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Artisanal Chocolates Now Valentine's Day Gold

By Victoria Floethe | February 13, 2013 7:50am

New York — The Russell Stovers heart box sampler is the symbol of a kitschy, sickeningly sweet Valentine's Day — it's something your granny might get you, but hopefully not your boyfriend.

Over the past decade, chocolate has been reinvented as an upmarket, even jewel-like gift. Indeed, the sign of an upmarket city is the number of their artisanal chocolatiers. Industrial chocolate is going the way of the Twinkie — and good riddance. We've emerged from a dark age to discover hand-crafted ganache made from fair trade cocoa beans and infused with local organic zest and molded into intricate shapes. Chocolate is the new wine. Indeed, several months ago at a dinner, I sat next to Sir Evelyn de Rothschild, whose family were the great Bordeaux winemakers of Mouton and Lafite vineyards, and he told me his latest venture is a chocolate factory.

If you're shopping for chocolate in New York this Valentine's, here are nine clear standouts in the artisanal chocolate movement.

NUNU (Boerum Hill) $8-$20

Andy Laird and Justine Pringle import fair-trade Columbian cocoa beans and create sea salt chocolate caramels, ganaches infused with local beer or chile, chocolate covered grahams, and chocolate bars for purists.

Famous for: The perfect salt to sweet balance.

Valentines offerings: The Booze Box, Chocolate Heart Lollipops

JACQUES TORRES (Dumbo and four other Locations in NYC) $6-$50
Master pasty chef, Jacques Torres, is the Willy Wonka of NYC.
Famous For:  Seriously sophisticated chocolate with a sense of humor. Try the wicked hot chocolate and the menage-a-trois bon bon. This is not your granny's sampler.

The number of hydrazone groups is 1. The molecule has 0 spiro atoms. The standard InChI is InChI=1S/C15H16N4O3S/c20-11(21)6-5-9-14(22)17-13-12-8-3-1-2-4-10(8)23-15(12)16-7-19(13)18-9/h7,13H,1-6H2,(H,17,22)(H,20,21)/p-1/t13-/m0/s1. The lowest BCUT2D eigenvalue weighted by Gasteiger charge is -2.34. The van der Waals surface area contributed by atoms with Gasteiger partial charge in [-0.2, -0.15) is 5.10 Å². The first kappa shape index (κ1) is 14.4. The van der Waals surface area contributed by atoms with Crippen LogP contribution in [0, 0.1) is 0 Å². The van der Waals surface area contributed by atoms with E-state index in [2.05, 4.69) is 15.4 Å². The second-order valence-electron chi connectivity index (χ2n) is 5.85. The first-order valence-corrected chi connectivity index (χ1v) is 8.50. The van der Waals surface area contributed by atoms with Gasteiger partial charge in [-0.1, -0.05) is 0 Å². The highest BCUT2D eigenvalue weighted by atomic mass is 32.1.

Valentine's Offerings: Chocolate-covered do not disturb signs, chocolate Hugs and Kisses
game for kids, a kissing game sampler, chocolate heart-shaped boxes filled with individuals.

MAST BROTHERS (Williamsburg) 5 bars for $40

The bearded duo import cacao from South American organic co-ops and make gorgeous big blocks and beguilingly-packaged bars.

Known For: Anti-kitsch, purist, chocolate for sophisticated palates.

Valentine's Offerings: Five bars tied in a bow.

MARIEBELLE (SoHo) $15-$100
Maribel Lieberman was born in Honduras, the land of cacao.

Famous for: Mariebelle made spicy and Latin flavors popular. Try the cilantro, saffron, caipirinha, and lavender bon-bons. And don't miss the hot chocolate.
Valentines Offerings: A collection of Valentines chocolates each with a mini romantic mural; chocolate bars wrapped with retro pinup-girl and Victorian Valentine's images.

VOSGES (SoHo) $15-$80
Chocolatier Katrina Markhoff was trained at the Cordon Bleu and at El Bulli restaurant. She's the goddess of world chocolate.

Famous for: Avant-garde flavorings like bacon
Valentines Offerings: Inspired by the folklore of love potions, the aphrodisiacal truffles in the Valentine's collection include oyster and absinthe.

KEES (SoHo) $2.50 per piece
Kee Ling Tong left the corporate world to open her chocolate shop in 2002. She makes them fresh every day.

Famous for: The minimalist vibe, and Asian flavors.
Valentine's Offerings: Put the black rose, champagne, and Thai chile in your box.

BOND STREET CHOCOLATE (East Village) $15-$50
Lynda Stern makes Buddhas, Ganesh, and Jesus, dusted in gold.
Famous for: Her gold-dusted deities.
Valentine's Offerings: Rose, Absinthe, earl grey, bon-bons, which are beautiful metallic colors. Heart shaped strawberry chocolates are very pretty. And the chic chocolate skulls are perfect for the anti-Valentine's day Valentine.

MARTINES (Upper East) $10-$200
Martine Leventer has been making handmade chocolates fresh every day since 1992.

Famous for: Fresh cream chocolates and rich Belgian creations come in a pretty pink box. Try the Chocolate "Butterfly" filled with hazelnut praline and fresh whipped cream. Also chocolate molded into shapes like horses, dogs, metro cards, cabs, and the Statue of Liberty.

Valentine's Offerings: "Love" plaques of chocolate, and Valentine's assortments.

MAISON DU CHOCOLAT (Upper East) $40-$200

The legendary French chocolate house opened a New York City outpost in 1990, and chocolate genius, Nicholas Cloiseau, became head chef last year.

Famous for: Complex, not-too-sweet ganache. The most elegant (and expensive) chocolates in the city.

Valentine's Offerings: Assorted chocolates with unexpected fruit flavorings made for the Valentine's Collection. A heart-shaped box that announces the high cost of love.